Taliban against Semple
By Tim Foxley
Summary: A credible and plausible interview with a senior Taleb gives an insight into naïve and inflexible Taliban thinking. We should be careful not to overplay purported Taliban “doubts” about military victory and negativity towards Al Qaeda. Little optimism for talks and settlements.
Analytically it is often a struggle to keep up with the continual flow of incidents, events and developments in the relentless modern media/internet cycle of “stuff happening”. So I am often trying to catch up with issues that remain interesting(for me at least) even when the media spotlight has passed over it and the Google searches have dried up.
There was an interesting indirect “exchange” between the Afghanistan and regional expert, Michael Semple and the Taliban. Semple conducted an interview, purportedly with an anonymous, but highly placed member of the Taliban. The opinions given by “Mawlvi” definitely came from the more pragmatic and politically-aware (it’s all relative here, of course) side of the Taliban leadership – the Taliban may not be able to “win the war” was one thread that the international media particularly jumped on. This provoked the Taliban into a response via their website, which remains the custodian of all official public proclamations from the leadership. Both sides are worth reading.
Key Taliban interview points:
- “Any Taliban leader expecting to be able to capture Kabul is making a grave mistake. Nevertheless, the leadership also knows that it cannot afford to acknowledge this weakness.”
- “The Taliban are fighting to expel the occupiers and to enforce shariat. They are sufficiently far from achieving their objectives that now is not the time for a realistic discussion of whether they will re-establish an emirate.”
- “If the Taliban were ever to return to power they would face enormous problems. But they are a long way from having to grapple with the challenges of power, and for the moment, as long as Mullah Omar is alive, the Taliban will be prepared to follow him in this fight.”
- “The only other serious political force in Afghanistan is that of the Northern Alliance.”
Analysis and Outlook:
Semple is certainly a credible interlocutor in this regard and we should take the interview seriously, although I imagine there may be something of a “witch hunt” amongst Taliban circles for this supposedly anonymous senior Taleb – perhaps he will not be anonymous for much longer. Semple claims that the Taleb concerned came from amongst the original Taliban leadership from the 1990s. I wonder, therefore, to what extent this interview represents current Taliban thinking…?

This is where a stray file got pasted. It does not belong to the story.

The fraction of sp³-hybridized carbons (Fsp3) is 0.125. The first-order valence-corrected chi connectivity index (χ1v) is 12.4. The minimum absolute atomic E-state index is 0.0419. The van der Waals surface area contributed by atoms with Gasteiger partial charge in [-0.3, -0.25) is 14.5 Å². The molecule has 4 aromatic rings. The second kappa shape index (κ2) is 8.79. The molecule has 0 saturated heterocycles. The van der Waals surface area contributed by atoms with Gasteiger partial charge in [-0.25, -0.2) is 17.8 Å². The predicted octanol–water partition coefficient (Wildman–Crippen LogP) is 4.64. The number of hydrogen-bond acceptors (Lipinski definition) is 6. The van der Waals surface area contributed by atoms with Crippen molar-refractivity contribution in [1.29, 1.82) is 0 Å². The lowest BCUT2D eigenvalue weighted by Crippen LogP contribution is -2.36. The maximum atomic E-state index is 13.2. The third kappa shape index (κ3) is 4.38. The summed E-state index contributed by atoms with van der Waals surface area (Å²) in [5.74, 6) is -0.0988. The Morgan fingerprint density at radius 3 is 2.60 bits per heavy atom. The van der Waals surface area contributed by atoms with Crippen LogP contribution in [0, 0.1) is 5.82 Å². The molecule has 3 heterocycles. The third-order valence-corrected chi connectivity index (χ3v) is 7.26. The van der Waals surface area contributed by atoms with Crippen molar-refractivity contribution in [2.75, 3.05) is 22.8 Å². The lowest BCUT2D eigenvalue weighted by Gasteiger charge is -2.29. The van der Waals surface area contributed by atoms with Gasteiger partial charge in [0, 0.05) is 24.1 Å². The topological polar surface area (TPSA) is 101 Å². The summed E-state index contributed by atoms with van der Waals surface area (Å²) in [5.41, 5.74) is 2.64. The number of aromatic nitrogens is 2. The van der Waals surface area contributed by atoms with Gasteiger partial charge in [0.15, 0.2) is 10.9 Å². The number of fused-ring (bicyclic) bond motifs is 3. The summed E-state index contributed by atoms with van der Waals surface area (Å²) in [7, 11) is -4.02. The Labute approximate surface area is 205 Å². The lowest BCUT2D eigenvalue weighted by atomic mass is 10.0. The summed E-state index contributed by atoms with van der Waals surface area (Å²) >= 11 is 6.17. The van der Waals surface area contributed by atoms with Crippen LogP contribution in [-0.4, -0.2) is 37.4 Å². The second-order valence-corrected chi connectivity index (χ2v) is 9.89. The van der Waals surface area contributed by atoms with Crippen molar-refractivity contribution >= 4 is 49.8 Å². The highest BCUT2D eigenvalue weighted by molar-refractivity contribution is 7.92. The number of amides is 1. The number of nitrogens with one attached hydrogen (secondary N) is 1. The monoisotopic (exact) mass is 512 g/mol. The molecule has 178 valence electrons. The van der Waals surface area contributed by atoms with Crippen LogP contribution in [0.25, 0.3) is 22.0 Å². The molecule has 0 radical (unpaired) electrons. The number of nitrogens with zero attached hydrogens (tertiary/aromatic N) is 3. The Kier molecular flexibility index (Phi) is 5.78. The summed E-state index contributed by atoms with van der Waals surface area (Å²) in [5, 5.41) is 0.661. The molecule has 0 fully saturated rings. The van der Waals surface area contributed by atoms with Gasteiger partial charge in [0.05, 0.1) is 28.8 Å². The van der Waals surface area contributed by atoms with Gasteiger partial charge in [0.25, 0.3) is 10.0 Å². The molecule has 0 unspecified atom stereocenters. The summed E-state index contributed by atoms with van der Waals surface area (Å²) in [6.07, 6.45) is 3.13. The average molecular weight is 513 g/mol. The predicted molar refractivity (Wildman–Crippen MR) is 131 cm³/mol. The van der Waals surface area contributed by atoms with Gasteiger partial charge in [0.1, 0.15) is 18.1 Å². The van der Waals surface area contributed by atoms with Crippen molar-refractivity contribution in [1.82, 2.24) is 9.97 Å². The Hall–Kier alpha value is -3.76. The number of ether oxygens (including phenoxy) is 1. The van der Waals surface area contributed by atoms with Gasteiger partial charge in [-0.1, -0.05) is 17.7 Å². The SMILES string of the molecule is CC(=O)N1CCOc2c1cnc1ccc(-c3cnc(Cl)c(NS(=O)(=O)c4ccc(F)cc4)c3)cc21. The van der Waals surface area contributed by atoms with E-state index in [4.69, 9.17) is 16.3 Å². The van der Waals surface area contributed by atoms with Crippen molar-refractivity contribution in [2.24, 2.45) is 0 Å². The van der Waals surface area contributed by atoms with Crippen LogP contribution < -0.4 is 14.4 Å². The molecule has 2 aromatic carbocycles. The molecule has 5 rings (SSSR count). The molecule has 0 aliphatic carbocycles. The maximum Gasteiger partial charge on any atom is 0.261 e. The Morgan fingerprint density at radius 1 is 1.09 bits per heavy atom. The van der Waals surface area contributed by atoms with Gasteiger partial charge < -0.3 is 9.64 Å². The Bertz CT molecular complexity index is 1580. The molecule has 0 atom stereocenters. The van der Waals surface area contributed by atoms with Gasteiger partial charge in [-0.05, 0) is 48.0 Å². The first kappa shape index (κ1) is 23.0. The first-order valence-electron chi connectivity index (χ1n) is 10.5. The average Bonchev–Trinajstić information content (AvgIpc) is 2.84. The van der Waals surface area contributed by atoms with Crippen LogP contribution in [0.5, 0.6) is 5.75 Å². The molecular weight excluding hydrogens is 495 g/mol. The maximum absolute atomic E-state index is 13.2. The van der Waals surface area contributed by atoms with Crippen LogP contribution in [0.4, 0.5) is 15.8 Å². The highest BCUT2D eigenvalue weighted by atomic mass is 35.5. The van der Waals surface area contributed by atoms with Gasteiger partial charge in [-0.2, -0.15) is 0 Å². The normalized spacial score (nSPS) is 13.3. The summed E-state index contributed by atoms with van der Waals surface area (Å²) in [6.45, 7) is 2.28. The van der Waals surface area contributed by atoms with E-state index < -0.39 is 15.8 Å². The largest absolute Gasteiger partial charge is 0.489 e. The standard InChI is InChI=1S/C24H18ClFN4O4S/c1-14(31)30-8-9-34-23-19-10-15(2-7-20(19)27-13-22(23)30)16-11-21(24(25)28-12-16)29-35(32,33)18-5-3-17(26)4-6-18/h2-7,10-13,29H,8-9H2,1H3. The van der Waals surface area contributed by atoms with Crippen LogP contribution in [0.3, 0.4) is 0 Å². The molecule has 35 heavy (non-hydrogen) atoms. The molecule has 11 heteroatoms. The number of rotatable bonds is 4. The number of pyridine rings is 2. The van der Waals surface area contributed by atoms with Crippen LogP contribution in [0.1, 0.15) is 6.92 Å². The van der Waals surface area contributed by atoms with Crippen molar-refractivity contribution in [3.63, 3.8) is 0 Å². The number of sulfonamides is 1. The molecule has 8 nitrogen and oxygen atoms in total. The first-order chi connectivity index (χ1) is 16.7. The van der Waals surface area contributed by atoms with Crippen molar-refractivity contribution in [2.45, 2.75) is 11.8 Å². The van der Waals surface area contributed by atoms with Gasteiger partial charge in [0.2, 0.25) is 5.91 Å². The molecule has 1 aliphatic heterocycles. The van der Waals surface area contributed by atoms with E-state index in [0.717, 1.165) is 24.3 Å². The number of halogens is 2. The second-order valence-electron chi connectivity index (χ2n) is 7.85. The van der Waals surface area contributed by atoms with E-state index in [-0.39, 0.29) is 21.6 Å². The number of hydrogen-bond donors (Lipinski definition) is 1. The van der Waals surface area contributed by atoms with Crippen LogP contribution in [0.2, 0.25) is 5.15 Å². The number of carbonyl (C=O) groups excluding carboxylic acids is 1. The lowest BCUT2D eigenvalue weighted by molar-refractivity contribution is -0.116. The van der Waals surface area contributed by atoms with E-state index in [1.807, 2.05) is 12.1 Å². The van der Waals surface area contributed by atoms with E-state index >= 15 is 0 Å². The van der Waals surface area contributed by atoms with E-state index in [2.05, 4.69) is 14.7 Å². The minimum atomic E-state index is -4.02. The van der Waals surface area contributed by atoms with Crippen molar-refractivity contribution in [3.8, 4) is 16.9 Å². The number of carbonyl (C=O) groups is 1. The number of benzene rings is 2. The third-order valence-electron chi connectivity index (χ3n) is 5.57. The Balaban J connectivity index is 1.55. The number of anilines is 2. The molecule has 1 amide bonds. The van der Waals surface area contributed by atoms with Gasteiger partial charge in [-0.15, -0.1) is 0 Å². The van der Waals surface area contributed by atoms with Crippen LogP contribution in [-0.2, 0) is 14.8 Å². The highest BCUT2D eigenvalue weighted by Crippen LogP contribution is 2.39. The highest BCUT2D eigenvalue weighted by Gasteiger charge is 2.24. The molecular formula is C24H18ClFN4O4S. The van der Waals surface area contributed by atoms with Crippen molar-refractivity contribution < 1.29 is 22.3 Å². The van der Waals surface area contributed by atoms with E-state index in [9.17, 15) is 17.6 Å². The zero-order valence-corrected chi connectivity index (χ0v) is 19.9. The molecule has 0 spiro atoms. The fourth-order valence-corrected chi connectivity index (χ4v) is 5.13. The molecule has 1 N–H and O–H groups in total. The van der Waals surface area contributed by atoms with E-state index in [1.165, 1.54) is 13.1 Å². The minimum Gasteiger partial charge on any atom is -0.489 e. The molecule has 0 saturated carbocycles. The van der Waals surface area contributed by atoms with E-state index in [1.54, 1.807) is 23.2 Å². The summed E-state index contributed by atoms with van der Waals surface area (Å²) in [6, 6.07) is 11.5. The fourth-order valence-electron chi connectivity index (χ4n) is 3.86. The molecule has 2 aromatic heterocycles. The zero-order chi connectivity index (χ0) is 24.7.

Despite this, the interview reads plausibly – but not encouragingly. We should not be surprised that the Taliban are capable of recognising their own weaknesses. The views are broadly consistent with what we know about Taliban thinking. The Taliban “angry at Al Qaeda” message might play well in US government and media circles, but there is little here that suggests the Taliban are developing any kind of real pragmatism or flexibility – in fact their approach seems simplistic, blunt and naïve and mainly locked into their experience of the 1990s. Several times it was clearly suggested that the Taliban were still too far away from power to have to worry about preparing anything so tiresome and populist as “policies” or concern themselves with reaching out and generating consensus amongst the peoples of Afghanistan to any great degree. That they recognised the former Northern Alliance as a key force to be dealt with also suggests a very primitive approach – old school indeed. This alone should be reason for concern in the context of peace talks and political settlements. Western messages that the Taliban should reject Al Qaeda, turn in their weapons and uphold the current Afghan constitution look more like surrender terms and are probably more damaging when stated outright. It forces the Taliban into a corner that reduces their incentive and flexibility to negotiate. Some messages are perhaps more effective when implied and unstated, rather than crudely shouted out.
The fact that the interviewee “dare not talk about” the Taliban relationship with Pakistan is intriguing. It seems to confirm an unpleasant and complex relationship where both parties need the other but do not enjoy the experience. Perhaps Taliban leaders are located in compounds with the knowledge of (and therefore dependent upon) Pakistani intelligence organisations, for example?
Any corporation is likely to be angry when an official goes “off message”, but the Taliban’s naïve, and slightly shrill, official response is characteristic of what we should continue to expect from their media machine (and, by implication, the regime itself) when they are “bounced” with information or developments beyond their control. “Stalinist” was a good descriptor used by Semple in relation to their media approach. When information goes against the party line, the Taliban still tend immediately to deny, deflect or denounce. Flexible, adaptable and opportunistic their media team is not. But at the moment, they don’t appear to feel that they need to be…